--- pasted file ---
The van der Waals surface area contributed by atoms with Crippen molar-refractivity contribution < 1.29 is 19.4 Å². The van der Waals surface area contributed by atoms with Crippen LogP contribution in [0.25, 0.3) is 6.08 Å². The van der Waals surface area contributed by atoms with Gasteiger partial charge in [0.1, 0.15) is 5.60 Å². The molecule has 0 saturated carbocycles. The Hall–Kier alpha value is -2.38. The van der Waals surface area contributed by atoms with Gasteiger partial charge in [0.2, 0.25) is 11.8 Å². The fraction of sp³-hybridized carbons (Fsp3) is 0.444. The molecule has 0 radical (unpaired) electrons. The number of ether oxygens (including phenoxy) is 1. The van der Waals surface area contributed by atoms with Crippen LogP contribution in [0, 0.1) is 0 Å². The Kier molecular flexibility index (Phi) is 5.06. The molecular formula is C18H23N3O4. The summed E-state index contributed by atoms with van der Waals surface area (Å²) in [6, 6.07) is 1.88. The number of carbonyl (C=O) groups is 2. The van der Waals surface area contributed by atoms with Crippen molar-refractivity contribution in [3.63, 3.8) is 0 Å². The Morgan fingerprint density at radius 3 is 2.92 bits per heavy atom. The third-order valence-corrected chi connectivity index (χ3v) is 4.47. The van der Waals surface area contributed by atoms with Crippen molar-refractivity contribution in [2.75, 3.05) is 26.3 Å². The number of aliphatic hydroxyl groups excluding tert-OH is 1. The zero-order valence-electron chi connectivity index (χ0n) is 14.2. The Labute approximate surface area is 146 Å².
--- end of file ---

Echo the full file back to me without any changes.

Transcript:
The van der Waals surface area contributed by atoms with Crippen molar-refractivity contribution < 1.29 is 19.4 Å². The van der Waals surface area contributed by atoms with Crippen LogP contribution in [0.25, 0.3) is 6.08 Å². The van der Waals surface area contributed by atoms with Gasteiger partial charge in [0.1, 0.15) is 5.60 Å². The molecule has 0 saturated carbocycles. The Hall–Kier alpha value is -2.38. The van der Waals surface area contributed by atoms with Gasteiger partial charge in [0.2, 0.25) is 11.8 Å². The fraction of sp³-hybridized carbons (Fsp3) is 0.444. The molecule has 0 radical (unpaired) electrons. The number of ether oxygens (including phenoxy) is 1. The van der Waals surface area contributed by atoms with Crippen LogP contribution in [0, 0.1) is 0 Å². The Kier molecular flexibility index (Phi) is 5.06. The molecular formula is C18H23N3O4. The summed E-state index contributed by atoms with van der Waals surface area (Å²) in [6, 6.07) is 1.88. The number of carbonyl (C=O) groups is 2. The van der Waals surface area contributed by atoms with Crippen molar-refractivity contribution in [3.63, 3.8) is 0 Å². The Morgan fingerprint density at radius 3 is 2.92 bits per heavy atom. The third-order valence-corrected chi connectivity index (χ3v) is 4.47. The van der Waals surface area contributed by atoms with Crippen molar-refractivity contribution in [2.75, 3.05) is 26.3 Å². The number of aliphatic hydroxyl groups excluding tert-OH is 1. The zero-order valence-electron chi connectivity index (χ0n) is 14.2. The Labute approximate surface area is 146 Å².